Riverton, Wyoming Fire Department

Cooking Safety

Families spend a lot of time in the kitchen. It is often the favorite place to be together. But many injuries can happen there. To stay safe when you are cooking and eating, here are some tips.

Prevent Cooking Fires

  • Cooking is the number one cause of home fires. The biggest reason is that people start to cook something on the stove and forget it's there.
  • Always stay in the kitchen while cooking on the range, especially when frying food.
  • Keep things that can burn, such as dishtowels, paper or plastic bags, and curtains at least three feet away from the range top.
  • Keep your cooking area clean. Do not let grease build up on the range top, toaster oven or in the oven.

Prevent Burns

  • Keep children and pets away from the range when anyone is cooking and keep a close eye on them at all times. Put tape on the floor around the stove. Teach children to stay away from there.
  • Before you start to cook, roll up sleeves and use oven mitts. Loose-fitting clothes can touch a hot burner and catch on fire.
  • If clothes do catch fire, "Stop, Drop, Roll and Cool" by dropping immediately to the ground, crossing hands over your chest and rolling over and over or back and forth to put out the flames.
  • Cool the burned area with cool water right away and seek medical attention for serious burns.
  • If you can, cook on the back burners.
  • Always turn pot handles toward the back of the range to prevent small children from reaching and pulling down a hot pan.
  • Food cooked in a microwave can be dangerously hot. When you take off the lid or wrap, wear oven mitts and be very careful moving the dish from the oven to the counter. Stir the food and test it before you serve it to children.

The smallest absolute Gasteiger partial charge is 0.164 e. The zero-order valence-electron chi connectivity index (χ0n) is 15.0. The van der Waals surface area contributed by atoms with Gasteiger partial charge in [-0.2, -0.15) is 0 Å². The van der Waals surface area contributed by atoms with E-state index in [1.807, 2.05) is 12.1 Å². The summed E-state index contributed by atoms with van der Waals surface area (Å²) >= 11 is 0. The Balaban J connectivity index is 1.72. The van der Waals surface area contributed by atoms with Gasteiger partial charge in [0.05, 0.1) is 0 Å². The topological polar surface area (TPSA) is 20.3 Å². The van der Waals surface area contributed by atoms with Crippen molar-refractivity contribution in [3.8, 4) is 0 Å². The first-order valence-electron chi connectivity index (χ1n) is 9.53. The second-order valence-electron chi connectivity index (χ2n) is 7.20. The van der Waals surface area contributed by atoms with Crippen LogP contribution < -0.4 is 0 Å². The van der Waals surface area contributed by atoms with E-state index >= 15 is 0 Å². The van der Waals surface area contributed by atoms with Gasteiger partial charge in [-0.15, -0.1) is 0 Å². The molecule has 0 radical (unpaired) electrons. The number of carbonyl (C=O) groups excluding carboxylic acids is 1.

• Keep pans, hot drinks and trays that have just come out of the oven away from the edge of counters and tables where children cannot touch them.
  • Do not use a tablecloth or placemat if very young children are in the home. If children pull on the tablecloth, hot liquid and food can come down and burn them.
  • Hot tap water causes thousands of burns every year. For safer temperatures, keep your water heater set at 120 degrees Fahrenheit.

Other Safety Tips

  • Electrical outlets in the kitchen, and especially near the kitchen sink, should have Ground-Fault Circuit Interrupters (GFCIs). This will prevent a dangerous shock. If you don't have them, have an electrician put these in your home.
  • Keep things you use a lot where you can reach them easily. Use a stepladder to get to things on a high shelf.
  • Post emergency numbers in visible areas.


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